Dave D'Onfrio's Sox Beat: Sox offense may have new look
BOSTON - DON'T GO by the results, because even during his doubt-inducing descent from a borderline All-Star to a candidate for demotion, those have occasionally and briefly been there for Xander Bogaerts. There was a homer that started a four-game hit streak, but was followed by a stretch of 2-for-50. He had a couple hits one afternoon, then proceeded to go 1 for his next 16.
So when seeking a suggestion that the rookie with superstar potential is turning a corner in his efforts to emerge from a lengthy slump, don't just look at the home run he hit to help rally the Red Sox to a win Friday night - look at where it landed.
That would be above the camera well in center field at Fenway Park. And that would be an indication of the type of balance, approach and fundamentals it's going to take for Bogaerts to get past his recent problems on a basis more permanent than the blips that have provoked false hope here and there.
"That was pretty good. Staying inside of the ball, I was trying to hit something the opposite way," he said of the swing he put on an 85 mph cutter that James Shields left out over the plate. "My bat (has been) rolling over a lot of stuff, and that's a bad feeling.
"But I'll take that one every day."
So will his manager, who agreed with Bogaerts that driving the ball to - and out of - that part of the park is a good sign of progress. Over his last 29 games leading into the All-Star break, the third baseman had batted just .103, and of his 11 hits only two had been to the right side of second base. Of those, one was an infield single.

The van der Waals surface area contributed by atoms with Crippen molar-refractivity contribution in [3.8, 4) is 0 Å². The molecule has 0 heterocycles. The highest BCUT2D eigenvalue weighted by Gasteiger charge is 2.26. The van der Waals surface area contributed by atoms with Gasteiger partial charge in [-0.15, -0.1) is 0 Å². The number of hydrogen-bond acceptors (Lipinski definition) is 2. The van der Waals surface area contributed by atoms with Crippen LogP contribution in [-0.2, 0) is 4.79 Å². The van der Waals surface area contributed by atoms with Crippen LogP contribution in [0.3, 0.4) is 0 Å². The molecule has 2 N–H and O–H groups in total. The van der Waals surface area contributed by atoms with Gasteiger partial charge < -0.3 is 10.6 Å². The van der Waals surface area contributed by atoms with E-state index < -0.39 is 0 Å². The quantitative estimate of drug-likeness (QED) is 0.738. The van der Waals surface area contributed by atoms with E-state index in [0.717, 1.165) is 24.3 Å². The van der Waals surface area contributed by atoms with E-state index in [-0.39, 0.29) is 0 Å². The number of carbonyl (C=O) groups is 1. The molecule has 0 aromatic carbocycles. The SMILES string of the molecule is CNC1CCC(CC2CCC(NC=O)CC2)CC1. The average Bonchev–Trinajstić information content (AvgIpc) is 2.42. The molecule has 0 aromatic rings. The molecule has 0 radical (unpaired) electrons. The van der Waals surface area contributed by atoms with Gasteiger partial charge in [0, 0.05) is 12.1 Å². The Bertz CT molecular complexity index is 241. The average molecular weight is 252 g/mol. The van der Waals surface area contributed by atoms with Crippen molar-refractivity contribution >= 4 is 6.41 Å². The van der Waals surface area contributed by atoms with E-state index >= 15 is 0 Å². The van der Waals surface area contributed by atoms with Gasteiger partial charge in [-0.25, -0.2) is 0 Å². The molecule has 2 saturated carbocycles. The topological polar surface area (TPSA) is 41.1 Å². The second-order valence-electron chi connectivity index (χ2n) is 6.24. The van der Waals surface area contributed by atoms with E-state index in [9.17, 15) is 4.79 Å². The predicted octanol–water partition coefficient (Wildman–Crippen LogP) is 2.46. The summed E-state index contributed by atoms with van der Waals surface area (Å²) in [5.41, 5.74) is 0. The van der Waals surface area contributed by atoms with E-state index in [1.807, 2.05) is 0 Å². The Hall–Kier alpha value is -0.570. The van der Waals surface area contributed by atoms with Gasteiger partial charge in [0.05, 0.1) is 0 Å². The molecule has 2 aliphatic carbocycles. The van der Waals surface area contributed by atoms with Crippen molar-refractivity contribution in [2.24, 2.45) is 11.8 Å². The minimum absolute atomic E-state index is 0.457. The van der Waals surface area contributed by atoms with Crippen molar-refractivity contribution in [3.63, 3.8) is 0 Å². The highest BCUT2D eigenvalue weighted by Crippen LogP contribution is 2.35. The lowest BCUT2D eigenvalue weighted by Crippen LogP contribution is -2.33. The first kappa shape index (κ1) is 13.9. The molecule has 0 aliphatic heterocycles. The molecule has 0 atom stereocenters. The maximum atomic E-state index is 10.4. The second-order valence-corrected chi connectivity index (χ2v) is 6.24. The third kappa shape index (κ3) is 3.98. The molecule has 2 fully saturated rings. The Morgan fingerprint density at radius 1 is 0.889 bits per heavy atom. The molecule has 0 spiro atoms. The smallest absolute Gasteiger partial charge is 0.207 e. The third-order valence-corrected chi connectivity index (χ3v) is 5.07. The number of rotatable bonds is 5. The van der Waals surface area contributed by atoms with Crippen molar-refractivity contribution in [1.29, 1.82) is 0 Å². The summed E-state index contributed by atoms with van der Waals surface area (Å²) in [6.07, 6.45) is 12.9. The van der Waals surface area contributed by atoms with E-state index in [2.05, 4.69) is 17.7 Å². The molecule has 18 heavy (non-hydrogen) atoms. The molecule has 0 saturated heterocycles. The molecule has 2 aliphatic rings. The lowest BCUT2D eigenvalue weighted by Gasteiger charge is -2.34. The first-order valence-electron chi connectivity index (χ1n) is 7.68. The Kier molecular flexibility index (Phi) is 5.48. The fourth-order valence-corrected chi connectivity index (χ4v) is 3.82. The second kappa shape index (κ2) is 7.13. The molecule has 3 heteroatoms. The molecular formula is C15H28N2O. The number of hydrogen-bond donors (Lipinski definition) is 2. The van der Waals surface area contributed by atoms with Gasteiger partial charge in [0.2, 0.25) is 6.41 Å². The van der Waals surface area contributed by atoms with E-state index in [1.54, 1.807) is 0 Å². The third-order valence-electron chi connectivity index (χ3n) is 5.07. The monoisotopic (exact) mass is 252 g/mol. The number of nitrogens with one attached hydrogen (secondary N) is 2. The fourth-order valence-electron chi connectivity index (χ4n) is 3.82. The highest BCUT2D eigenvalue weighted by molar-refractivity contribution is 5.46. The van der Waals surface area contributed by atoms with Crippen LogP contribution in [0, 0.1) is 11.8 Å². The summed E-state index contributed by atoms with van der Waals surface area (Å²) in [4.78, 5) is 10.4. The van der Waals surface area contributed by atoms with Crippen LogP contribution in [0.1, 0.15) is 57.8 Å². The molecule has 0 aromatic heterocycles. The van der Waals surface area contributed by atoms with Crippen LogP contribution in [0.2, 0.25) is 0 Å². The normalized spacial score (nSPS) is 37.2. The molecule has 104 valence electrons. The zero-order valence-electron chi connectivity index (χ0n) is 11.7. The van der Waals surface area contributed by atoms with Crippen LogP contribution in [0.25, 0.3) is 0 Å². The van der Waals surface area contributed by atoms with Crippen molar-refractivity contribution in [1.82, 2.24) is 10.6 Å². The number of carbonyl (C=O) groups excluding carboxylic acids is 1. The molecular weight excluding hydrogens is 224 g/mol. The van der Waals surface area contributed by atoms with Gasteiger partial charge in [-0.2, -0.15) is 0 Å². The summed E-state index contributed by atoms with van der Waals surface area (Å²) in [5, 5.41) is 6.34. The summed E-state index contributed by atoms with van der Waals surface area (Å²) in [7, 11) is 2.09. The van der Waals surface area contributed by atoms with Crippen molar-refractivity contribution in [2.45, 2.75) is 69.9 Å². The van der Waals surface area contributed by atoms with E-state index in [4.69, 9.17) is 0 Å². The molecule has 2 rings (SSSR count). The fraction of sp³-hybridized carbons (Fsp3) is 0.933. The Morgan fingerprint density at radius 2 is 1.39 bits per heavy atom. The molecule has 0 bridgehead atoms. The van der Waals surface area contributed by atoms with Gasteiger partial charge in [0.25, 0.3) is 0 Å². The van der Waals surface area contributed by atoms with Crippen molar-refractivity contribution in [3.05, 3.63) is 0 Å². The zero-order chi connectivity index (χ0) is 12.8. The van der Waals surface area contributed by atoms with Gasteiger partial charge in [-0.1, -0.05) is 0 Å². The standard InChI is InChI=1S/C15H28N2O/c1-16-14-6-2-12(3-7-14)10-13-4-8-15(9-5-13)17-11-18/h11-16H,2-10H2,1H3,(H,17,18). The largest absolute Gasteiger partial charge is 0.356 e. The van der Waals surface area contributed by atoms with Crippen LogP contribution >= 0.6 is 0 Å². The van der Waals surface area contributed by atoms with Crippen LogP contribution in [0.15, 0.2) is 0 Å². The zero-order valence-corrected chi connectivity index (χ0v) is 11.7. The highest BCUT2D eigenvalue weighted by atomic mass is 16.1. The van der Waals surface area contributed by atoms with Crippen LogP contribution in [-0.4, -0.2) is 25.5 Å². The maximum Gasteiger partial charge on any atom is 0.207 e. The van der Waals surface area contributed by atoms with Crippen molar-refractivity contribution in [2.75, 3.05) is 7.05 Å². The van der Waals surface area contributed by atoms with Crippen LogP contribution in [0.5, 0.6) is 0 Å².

In those 107 at-bats he'd hit just two line drives to the opposite field, while far too frequently yanking ground balls to the left side of the infield. But in three official trips Friday night, on top of working a walk, Bogaerts bounced to shortstop just once, while also stinging a liner to left - and drawing the Sox within one with his straight-away shot to center.
"He stayed behind the ball, where in a number of swings, we see him get out to his front side and he's kind of lunging forward," John Farrell said. "There was good leverage to his swing, and to drive the ball out of the ballpark to center field, you've got to have some things work correct in your swing. That was the case."
And if it continues to be the case, the American League's least-productive first-half offense could start to look completely different. David Ortiz and Mike Napoli have all along been decent in the middle of the order, but are sorely lacking protection behind them.
If Bogaerts' bat comes alive, he's got the power and the promise to provide that. Then factor in the continued success of Brock Holt, with the recent surges of Daniel Nava and Dustin Pedroia, plus the return of Shane Victorino, and suddenly this lineup seems to have some length.
But let's not get ahead of ourselves just yet. The results have surfaced for Bogaerts on occasion before, so it's about consistency moving forward.
And where he's hitting the ball with authority could be a clue as to whether that's arrived.
"Hopefully this gives him a chance to breathe a little bit," Farrell said. "It's his first extra-base hit in a while. Hopefully it allows him to see some of the work he's been doing."